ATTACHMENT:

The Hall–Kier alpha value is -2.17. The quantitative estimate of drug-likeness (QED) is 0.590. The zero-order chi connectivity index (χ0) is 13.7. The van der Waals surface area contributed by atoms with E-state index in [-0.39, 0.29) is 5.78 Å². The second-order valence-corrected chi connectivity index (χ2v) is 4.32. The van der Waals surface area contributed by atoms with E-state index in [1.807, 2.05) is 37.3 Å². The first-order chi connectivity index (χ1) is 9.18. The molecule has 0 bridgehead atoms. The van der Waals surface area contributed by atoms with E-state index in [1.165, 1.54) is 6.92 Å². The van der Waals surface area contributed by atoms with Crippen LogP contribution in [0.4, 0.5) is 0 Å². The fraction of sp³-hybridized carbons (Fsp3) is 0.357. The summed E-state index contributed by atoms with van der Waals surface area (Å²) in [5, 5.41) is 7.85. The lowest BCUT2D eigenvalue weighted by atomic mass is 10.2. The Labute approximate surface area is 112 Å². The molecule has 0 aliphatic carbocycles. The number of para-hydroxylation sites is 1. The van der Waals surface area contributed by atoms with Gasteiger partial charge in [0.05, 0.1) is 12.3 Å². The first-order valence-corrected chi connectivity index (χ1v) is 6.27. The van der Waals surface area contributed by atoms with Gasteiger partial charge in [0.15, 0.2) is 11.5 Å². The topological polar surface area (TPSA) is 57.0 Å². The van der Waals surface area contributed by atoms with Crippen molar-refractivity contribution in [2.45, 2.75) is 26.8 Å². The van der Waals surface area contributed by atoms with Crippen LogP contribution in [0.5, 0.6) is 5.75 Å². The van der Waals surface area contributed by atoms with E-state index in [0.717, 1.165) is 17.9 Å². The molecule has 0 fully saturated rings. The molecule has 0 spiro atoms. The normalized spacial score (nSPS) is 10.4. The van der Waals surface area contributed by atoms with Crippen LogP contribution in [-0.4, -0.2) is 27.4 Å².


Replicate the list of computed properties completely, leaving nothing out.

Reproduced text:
The Hall–Kier alpha value is -2.17. The quantitative estimate of drug-likeness (QED) is 0.590. The zero-order chi connectivity index (χ0) is 13.7. The van der Waals surface area contributed by atoms with E-state index in [-0.39, 0.29) is 5.78 Å². The second-order valence-corrected chi connectivity index (χ2v) is 4.32. The van der Waals surface area contributed by atoms with E-state index in [1.807, 2.05) is 37.3 Å². The first-order chi connectivity index (χ1) is 9.18. The molecule has 0 bridgehead atoms. The van der Waals surface area contributed by atoms with E-state index in [1.165, 1.54) is 6.92 Å². The van der Waals surface area contributed by atoms with Crippen LogP contribution in [0.4, 0.5) is 0 Å². The fraction of sp³-hybridized carbons (Fsp3) is 0.357. The summed E-state index contributed by atoms with van der Waals surface area (Å²) in [5, 5.41) is 7.85. The lowest BCUT2D eigenvalue weighted by atomic mass is 10.2. The Labute approximate surface area is 112 Å². The molecule has 0 aliphatic carbocycles. The number of para-hydroxylation sites is 1. The van der Waals surface area contributed by atoms with Gasteiger partial charge in [0.05, 0.1) is 12.3 Å². The first-order valence-corrected chi connectivity index (χ1v) is 6.27. The van der Waals surface area contributed by atoms with Gasteiger partial charge in [0.15, 0.2) is 11.5 Å². The topological polar surface area (TPSA) is 57.0 Å². The van der Waals surface area contributed by atoms with Crippen molar-refractivity contribution in [2.45, 2.75) is 26.8 Å². The van der Waals surface area contributed by atoms with Crippen LogP contribution in [0.5, 0.6) is 5.75 Å². The van der Waals surface area contributed by atoms with E-state index in [0.717, 1.165) is 17.9 Å². The molecule has 0 fully saturated rings. The molecule has 0 spiro atoms. The normalized spacial score (nSPS) is 10.4. The van der Waals surface area contributed by atoms with Crippen LogP contribution in [-0.4, -0.2) is 27.4 Å².